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What the Bible says about Church's Strength
(From Forerunner Commentary)

Daniel 12:7

In the larger context of end-time events, "the holy people" refers to God's chosen nation, Israel. The church, however, can also be alluded to here in antitype: Peter calls the church "a holy nation, His own special people" (I Peter 2:9). Both of these groups, Israel and the church, seem to be in the process of having their power "completely shattered."

This expression in the Hebrew has the primary meaning of "broken in pieces," "scattered," or "dispersed by force." It can mean something akin to "explode." When an object explodes, its pieces fly apart, and it can no longer do what it was made to do. The individual pieces are powerless to accomplish what the whole object did. The whole is greater than the sum of its parts.

This must be part of the meaning of the verse because the word power is really the Hebrew word for "hand." The hand symbolizes a person's ability to do work, to accomplish, to act. The translators have taken it to mean the more abstract "might" or "power," but they could have rendered it as "ability," "strength," or "effectiveness."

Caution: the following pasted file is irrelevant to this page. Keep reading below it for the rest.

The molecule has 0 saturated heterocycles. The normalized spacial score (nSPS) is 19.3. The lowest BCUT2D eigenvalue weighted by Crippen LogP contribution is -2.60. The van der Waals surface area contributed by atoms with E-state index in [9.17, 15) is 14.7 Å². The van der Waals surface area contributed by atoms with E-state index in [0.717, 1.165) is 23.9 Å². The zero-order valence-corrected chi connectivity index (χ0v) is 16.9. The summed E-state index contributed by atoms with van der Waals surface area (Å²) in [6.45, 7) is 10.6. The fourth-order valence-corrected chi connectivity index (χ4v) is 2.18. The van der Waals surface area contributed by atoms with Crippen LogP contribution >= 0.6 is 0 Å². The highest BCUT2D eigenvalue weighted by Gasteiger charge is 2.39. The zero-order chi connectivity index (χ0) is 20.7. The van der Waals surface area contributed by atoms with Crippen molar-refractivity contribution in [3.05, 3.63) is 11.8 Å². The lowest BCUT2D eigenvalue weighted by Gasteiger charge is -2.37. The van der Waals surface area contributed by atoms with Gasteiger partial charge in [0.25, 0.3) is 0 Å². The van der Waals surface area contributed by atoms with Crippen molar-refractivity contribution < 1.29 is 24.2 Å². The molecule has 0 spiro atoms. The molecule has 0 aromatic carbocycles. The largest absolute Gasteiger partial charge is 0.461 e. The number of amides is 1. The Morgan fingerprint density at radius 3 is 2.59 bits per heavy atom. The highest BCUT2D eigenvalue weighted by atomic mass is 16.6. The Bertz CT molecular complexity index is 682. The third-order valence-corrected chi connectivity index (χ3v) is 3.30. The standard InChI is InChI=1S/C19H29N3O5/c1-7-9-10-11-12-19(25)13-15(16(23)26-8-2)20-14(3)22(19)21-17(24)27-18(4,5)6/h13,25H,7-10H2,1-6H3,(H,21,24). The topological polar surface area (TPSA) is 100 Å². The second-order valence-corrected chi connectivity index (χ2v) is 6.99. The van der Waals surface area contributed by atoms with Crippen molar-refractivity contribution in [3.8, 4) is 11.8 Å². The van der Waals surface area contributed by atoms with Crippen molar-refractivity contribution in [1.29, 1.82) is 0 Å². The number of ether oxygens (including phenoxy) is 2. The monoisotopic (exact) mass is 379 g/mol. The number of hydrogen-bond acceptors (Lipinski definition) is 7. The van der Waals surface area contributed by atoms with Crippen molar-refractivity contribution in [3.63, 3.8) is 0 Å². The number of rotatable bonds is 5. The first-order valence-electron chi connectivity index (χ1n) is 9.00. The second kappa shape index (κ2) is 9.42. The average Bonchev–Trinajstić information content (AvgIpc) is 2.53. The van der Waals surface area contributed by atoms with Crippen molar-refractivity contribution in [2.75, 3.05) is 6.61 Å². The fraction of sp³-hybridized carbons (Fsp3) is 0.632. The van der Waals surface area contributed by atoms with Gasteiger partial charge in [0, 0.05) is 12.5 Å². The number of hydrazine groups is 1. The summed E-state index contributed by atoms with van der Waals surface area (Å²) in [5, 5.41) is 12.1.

If this is so, we can expect the church's ability to do an effective work to decline still further because our power is not yet completely shattered. That is why it is so important that we make use of the abilities still left to us: to prepare ourselves for God's Kingdom. As an encouraging Jewish proverb reminds us, "When God shuts a door, He opens a window." We can take other avenues in the meantime while the road ahead is blocked for doing a public work.

Richard T. Ritenbaugh
The Remnant

Revelation 3:7-8

Jesus Christ tells the Philadelphians that they have only a little strength, a little power (dunamis). They have a small, effective capability for wonderful works and mighty deeds, a limited ability to get things done. If they are dynamic, it is only on a small scale. This has some implications about the letter to Philadelphia that we may not have considered before.

There are at least four applications or audiences to the Letters to the Seven Churches: They are written to 1) seven literal, first-century churches in Asia Minor; 2) seven end-time churches; 3) seven historical church eras; and/or 4) individuals Christians. In each letter, Christ gives the admonition, "He who has an ear, let him hear what the Spirit says to the churches" (Revelation 2:7, 11, 17, 29; 3:6, 13, 22). The seven letters can represent attitudes or conditions as well as organizational units and periods. Looking through the lens of the fourth application gives the letter to Philadelphia meaning regardless of the era or corporate organization one may be part of.